Today is Wednesday, so this post is on outstanding performance.
Stress is the enemy of outstanding performance. In my research for this post, I came across some great common sense advice on how to manage stress at a website sponsored by Georgia Reproductive Specialists – you never know where you will find helpful and useful information. You can access their suggestions on stress management by going to www.ivf.com/stress.html.
Six Tips for Managing Stress
- Become aware of your stressors and your emotional and physical reactions. Notice your distress. Don’t ignore it. Don’t gloss over your problems. Determine what events distress you. What are you telling yourself about meaning of these events? Determine how your body responds to the stress. Do you become nervous or physically upset? If so, in what specific ways?
- Recognize what you can change. Can you change your stressors by avoiding or eliminating them completely? Can you reduce their intensity (manage them over a period of time instead of on a daily or weekly basis)? Can you shorten your exposure to stress (take a break, leave the physical premises)? Can you devote the time and energy necessary to making a change (goal setting, time management techniques, and delayed gratification strategies may be helpful here)?
- Reduce the intensity of your emotional reactions to stress. The stress reaction is triggered by your perception of danger…physical danger and/or emotional danger. Are you viewing your stressors in exaggerated terms and/or taking a difficult situation and making it a disaster? Are you expecting to please everyone? Are you overreacting and viewing things as absolutely critical and urgent? Do you feel you must always prevail in every situation? Work at adopting more moderate views; try to see the stress as something you can cope with rather than something that overpowers you. Try to temper your excess emotions. Put the situation in perspective. Do not labor on the negative aspects and the "what if’s."
- Learn to moderate your physical reactions to stress. Slow, deep breathing will bring your heart rate and respiration back to normal. Relaxation techniques can reduce muscle tension. Electronic biofeedback can help you gain voluntary control over such things as muscle tension, heart rate, and blood pressure. Medications, when prescribed by a physician, can help in the short term in moderating your physical reactions. However, they alone are not the answer. Learning to moderate these reactions on your own is a preferable long-term solution.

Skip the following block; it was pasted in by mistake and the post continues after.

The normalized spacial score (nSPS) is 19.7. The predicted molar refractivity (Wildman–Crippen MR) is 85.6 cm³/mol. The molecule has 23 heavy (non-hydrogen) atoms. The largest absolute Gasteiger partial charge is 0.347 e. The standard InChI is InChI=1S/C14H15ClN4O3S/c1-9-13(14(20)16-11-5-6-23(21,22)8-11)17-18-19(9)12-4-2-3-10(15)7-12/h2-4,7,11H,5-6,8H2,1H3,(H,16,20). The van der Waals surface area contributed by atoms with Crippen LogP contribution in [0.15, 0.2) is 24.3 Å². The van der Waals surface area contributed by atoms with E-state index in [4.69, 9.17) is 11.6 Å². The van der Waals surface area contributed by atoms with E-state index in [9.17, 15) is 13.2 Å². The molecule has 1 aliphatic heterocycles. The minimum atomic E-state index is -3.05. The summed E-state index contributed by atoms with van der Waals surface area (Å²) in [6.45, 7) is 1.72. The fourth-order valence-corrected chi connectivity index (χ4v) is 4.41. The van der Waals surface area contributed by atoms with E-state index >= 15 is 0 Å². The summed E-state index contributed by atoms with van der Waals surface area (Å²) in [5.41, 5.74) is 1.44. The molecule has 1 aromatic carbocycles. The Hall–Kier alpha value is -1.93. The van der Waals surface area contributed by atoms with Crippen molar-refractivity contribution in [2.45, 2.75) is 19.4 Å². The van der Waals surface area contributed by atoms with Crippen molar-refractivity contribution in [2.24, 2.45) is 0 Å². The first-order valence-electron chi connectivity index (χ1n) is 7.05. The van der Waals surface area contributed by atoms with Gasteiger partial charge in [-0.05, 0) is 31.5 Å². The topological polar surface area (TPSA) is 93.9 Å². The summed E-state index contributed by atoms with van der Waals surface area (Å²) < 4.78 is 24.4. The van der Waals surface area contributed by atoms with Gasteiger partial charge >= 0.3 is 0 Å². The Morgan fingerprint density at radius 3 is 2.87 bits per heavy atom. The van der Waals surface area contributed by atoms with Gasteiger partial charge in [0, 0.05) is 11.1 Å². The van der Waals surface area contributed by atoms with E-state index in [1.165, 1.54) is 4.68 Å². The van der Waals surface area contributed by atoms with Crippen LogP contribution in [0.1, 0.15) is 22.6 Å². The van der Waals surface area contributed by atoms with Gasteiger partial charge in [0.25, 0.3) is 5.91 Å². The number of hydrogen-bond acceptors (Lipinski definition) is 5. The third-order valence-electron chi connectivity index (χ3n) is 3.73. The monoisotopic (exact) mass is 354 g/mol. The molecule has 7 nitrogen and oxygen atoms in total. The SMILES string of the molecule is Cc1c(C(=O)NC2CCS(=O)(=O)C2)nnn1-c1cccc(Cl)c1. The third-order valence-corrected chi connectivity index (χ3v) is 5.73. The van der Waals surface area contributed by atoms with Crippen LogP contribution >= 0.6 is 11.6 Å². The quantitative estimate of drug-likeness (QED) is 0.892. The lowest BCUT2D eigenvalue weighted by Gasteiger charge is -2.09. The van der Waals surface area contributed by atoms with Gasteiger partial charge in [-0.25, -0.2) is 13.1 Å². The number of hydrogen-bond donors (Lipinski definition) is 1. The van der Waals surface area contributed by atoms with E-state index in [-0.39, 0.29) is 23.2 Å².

- Build your physical reserves. Exercise for cardiovascular fitness three to four times a week (moderate, prolonged rhythmic exercise is best, such as walking, swimming, cycling, or jogging). Eat well-balanced, nutritious meals. Maintain your ideal weight. Avoid nicotine, excessive caffeine, and other stimulants. Mix leisure with work. Take breaks and get away when you can. Get enough sleep. Be as consistent with your sleep schedule as possible.
- Maintain your emotional reserves. Develop some mutually supportive friendships/relationships. Pursue realistic goals which are meaningful to you, rather than goals others have for you that you do not share. Expect some frustrations, failures, and sorrows. Always be kind and gentle with yourself — be a friend to yourself.
This is some great common sense advice on managing stress. As I mentioned above, stress is the enemy of high performance. However, you can combat stress by using the six suggestions above. What are you waiting for?
That’s it for today. Thanks for reading. Log on to my website www.BudBilanich.com to subscribe to my monthly ezine and for more common sense. Check out my other blog: www.CommonSenseGuy.com for common sense advice on leading people and running a small business.
I’ll see you around the web, and at Alex’s Lemonade Stand.
PS: Speaking of Alex’s Lemonade Stand – my fundraising page is still open. Please go to www.FirstGiving.com/TheCommonSenseGuy to read Alex’s inspiring story and to donate if you can.